So what are the qualities of a competent coach and the advantages of drawing on their talents?
The first foundational block has to be a coach’s KNOWLEDGE of the sport, craft, or corporate game-playing. A competent coach is a student of the game, always seeking insights and a greater depth of understanding. They possess a wealth of knowledge and have capsulized it for practical application.
The career advantage for an individual is not having to learn or reconstruct everything from ground up. They can borrow from this body of knowledge, they can solicit the coaches insights, they can stand on the shoulders of others, they can get a head start. The knowledge of a coach can eliminate much of the trial and error. The knowledge of a coach can help identify the critical principles.
And this points to a second foundational block, PERSPECTIVE. A competent coach brings a perspective that is gained over time through an increase of knowledge, practical experiences,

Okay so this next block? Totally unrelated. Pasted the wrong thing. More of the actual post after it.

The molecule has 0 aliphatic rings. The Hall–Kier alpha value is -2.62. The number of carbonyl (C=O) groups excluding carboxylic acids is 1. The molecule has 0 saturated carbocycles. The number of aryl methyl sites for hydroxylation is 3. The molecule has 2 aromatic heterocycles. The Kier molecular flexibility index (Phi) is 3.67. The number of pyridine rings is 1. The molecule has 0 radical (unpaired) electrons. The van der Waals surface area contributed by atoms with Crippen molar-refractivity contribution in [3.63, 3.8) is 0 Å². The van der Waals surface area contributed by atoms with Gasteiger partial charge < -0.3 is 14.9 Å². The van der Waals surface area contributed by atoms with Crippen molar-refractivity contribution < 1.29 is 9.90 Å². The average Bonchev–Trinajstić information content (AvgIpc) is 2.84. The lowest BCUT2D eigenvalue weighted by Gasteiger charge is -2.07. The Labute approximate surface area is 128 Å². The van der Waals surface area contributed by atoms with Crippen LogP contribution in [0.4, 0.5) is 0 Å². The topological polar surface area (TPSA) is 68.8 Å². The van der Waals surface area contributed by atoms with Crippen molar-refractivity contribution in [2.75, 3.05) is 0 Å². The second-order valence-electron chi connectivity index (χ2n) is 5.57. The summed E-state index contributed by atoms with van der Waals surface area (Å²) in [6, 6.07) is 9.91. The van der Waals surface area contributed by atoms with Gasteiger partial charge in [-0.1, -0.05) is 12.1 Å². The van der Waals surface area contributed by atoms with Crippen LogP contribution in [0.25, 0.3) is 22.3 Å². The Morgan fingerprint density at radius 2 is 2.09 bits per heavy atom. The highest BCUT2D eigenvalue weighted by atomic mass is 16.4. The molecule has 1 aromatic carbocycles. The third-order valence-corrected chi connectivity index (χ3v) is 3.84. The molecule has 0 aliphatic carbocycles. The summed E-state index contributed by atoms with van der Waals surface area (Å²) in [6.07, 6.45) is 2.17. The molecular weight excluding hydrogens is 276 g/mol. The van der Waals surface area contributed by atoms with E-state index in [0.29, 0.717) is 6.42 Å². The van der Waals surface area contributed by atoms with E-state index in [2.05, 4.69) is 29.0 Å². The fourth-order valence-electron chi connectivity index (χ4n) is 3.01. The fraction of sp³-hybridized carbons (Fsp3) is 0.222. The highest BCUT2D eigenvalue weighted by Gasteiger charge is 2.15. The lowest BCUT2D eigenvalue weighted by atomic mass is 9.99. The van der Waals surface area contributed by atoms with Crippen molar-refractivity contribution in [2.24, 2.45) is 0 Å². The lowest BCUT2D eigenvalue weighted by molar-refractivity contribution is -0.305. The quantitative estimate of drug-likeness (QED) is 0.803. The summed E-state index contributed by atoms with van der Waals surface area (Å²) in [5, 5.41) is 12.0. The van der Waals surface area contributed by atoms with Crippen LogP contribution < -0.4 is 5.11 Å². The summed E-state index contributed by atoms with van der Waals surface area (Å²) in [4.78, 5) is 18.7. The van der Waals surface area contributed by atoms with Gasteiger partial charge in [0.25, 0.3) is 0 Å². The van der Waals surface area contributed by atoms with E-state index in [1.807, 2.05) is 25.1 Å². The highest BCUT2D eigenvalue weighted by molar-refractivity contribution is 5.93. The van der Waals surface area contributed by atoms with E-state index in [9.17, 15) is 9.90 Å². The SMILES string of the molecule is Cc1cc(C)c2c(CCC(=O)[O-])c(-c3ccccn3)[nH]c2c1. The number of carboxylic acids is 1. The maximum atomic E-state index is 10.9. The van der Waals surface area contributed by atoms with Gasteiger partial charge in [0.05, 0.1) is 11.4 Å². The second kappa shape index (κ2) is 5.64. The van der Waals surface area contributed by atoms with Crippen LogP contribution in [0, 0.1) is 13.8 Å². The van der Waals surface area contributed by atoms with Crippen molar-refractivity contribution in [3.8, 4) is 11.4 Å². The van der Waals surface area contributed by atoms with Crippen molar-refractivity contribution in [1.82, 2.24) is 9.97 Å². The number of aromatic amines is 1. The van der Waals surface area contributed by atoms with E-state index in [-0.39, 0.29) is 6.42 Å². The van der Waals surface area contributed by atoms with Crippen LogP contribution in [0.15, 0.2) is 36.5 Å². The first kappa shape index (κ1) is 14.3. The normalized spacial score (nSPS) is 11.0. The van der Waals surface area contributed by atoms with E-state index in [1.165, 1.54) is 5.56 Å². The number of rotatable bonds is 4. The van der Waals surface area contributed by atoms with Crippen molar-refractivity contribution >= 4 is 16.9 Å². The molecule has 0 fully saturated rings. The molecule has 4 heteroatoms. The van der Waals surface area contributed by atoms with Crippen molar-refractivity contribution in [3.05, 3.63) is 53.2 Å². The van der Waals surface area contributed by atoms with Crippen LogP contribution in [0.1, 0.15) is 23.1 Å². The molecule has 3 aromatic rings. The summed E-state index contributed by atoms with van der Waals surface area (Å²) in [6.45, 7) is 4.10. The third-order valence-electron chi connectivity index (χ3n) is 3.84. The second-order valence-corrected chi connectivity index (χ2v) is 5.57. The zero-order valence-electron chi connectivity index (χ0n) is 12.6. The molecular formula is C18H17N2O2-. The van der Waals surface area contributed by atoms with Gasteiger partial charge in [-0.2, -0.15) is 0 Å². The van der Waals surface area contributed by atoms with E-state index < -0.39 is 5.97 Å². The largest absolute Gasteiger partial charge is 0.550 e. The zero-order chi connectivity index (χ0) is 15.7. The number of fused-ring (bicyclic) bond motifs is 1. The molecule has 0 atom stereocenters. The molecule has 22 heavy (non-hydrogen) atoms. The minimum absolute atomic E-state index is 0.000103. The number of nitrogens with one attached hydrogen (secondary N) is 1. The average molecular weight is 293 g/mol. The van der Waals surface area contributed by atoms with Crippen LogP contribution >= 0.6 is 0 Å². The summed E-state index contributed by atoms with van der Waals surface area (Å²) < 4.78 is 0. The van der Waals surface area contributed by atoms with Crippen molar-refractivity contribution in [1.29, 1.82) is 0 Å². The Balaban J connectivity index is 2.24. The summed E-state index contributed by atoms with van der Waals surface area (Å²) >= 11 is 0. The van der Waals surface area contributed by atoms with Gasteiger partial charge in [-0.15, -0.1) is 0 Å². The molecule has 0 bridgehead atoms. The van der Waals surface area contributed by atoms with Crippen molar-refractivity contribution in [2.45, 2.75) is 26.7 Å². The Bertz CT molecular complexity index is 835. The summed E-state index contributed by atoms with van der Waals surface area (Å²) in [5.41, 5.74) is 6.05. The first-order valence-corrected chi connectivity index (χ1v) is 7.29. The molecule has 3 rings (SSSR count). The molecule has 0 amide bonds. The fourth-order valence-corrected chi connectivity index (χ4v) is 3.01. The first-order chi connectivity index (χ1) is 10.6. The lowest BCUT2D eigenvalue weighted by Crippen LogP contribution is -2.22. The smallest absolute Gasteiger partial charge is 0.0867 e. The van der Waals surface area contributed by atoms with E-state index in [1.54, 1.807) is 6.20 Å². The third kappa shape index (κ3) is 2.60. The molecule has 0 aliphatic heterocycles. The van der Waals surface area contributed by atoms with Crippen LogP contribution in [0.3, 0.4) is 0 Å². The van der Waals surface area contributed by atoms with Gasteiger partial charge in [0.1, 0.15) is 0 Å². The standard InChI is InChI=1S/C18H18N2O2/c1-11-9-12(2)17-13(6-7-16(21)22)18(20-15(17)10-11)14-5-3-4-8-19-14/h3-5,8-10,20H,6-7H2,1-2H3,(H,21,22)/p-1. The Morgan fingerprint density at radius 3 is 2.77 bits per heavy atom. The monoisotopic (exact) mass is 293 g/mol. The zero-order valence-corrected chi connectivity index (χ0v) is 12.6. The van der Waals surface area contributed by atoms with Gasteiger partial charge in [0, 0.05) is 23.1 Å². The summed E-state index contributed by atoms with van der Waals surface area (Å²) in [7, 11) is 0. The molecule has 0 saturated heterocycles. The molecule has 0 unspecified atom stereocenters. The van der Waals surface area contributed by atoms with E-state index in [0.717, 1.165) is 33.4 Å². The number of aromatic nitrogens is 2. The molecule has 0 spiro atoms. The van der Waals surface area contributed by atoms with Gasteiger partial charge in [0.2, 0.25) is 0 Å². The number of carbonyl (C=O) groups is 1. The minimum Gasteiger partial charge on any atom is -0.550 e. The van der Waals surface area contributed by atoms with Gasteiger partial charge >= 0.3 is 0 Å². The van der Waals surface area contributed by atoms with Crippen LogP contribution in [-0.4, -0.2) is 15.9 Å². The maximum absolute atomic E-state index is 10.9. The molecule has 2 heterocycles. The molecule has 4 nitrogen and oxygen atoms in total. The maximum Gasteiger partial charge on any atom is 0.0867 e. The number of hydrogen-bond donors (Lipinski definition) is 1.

analysis of information and a synthesis of trends.
Taking advantage of a coaches perspective allows one to see the big picture and realize the relative importance of other situations and issues. Thus it helps a person to prioritize. It helps a person to separate the most important issues from the more pressing issues. It helps a person to select a strategic course of action over the immediate tactical course. It helps a person to more effectively reach their ultimate goal.
Related to perspective is the foundational block of OBJECTIVITY. A good coach remains objective in the throws of emotional events. Such a coach is able to steer a course that is true to the facts and base of knowledge. Such a coach is able to sort through the distractions and realize the consequential gains or losses of a given decision.
The cornerstone of these foundational blocks is DISCIPLINE. A coach who personally displays discipline is able instill that in others. More than anything, discipline is a mental toughness. It maintains the momentum when other factors are saying “no”, “stop”, “give it up.” It is the action piece of knowledge, perspective and objectivity.